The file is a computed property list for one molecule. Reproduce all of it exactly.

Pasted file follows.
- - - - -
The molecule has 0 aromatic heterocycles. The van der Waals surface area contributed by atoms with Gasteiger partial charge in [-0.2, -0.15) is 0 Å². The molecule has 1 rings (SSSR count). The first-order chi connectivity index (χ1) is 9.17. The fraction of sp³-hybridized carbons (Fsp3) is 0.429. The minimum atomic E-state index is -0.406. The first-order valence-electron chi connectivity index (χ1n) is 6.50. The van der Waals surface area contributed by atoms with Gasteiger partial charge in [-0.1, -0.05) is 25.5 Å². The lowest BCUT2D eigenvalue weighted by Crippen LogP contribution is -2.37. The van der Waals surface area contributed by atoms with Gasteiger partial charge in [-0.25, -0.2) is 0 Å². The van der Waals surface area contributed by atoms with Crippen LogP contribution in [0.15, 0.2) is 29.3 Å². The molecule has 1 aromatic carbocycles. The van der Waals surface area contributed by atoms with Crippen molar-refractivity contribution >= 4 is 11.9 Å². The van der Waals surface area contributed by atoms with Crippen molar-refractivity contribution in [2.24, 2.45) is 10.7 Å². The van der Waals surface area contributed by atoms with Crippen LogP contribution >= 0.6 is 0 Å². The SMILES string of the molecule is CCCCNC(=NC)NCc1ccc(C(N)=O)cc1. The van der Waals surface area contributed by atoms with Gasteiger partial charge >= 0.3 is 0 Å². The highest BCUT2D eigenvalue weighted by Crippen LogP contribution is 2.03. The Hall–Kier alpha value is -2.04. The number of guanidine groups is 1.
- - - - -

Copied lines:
The molecule has 0 aromatic heterocycles. The van der Waals surface area contributed by atoms with Gasteiger partial charge in [-0.2, -0.15) is 0 Å². The molecule has 1 rings (SSSR count). The first-order chi connectivity index (χ1) is 9.17. The fraction of sp³-hybridized carbons (Fsp3) is 0.429. The minimum atomic E-state index is -0.406. The first-order valence-electron chi connectivity index (χ1n) is 6.50. The van der Waals surface area contributed by atoms with Gasteiger partial charge in [-0.1, -0.05) is 25.5 Å². The lowest BCUT2D eigenvalue weighted by Crippen LogP contribution is -2.37. The van der Waals surface area contributed by atoms with Gasteiger partial charge in [-0.25, -0.2) is 0 Å². The van der Waals surface area contributed by atoms with Crippen LogP contribution in [0.15, 0.2) is 29.3 Å². The molecule has 1 aromatic carbocycles. The van der Waals surface area contributed by atoms with Crippen molar-refractivity contribution >= 4 is 11.9 Å². The van der Waals surface area contributed by atoms with Crippen molar-refractivity contribution in [2.24, 2.45) is 10.7 Å². The van der Waals surface area contributed by atoms with Crippen LogP contribution >= 0.6 is 0 Å². The SMILES string of the molecule is CCCCNC(=NC)NCc1ccc(C(N)=O)cc1. The van der Waals surface area contributed by atoms with Gasteiger partial charge >= 0.3 is 0 Å². The highest BCUT2D eigenvalue weighted by Crippen LogP contribution is 2.03. The Hall–Kier alpha value is -2.04. The number of guanidine groups is 1.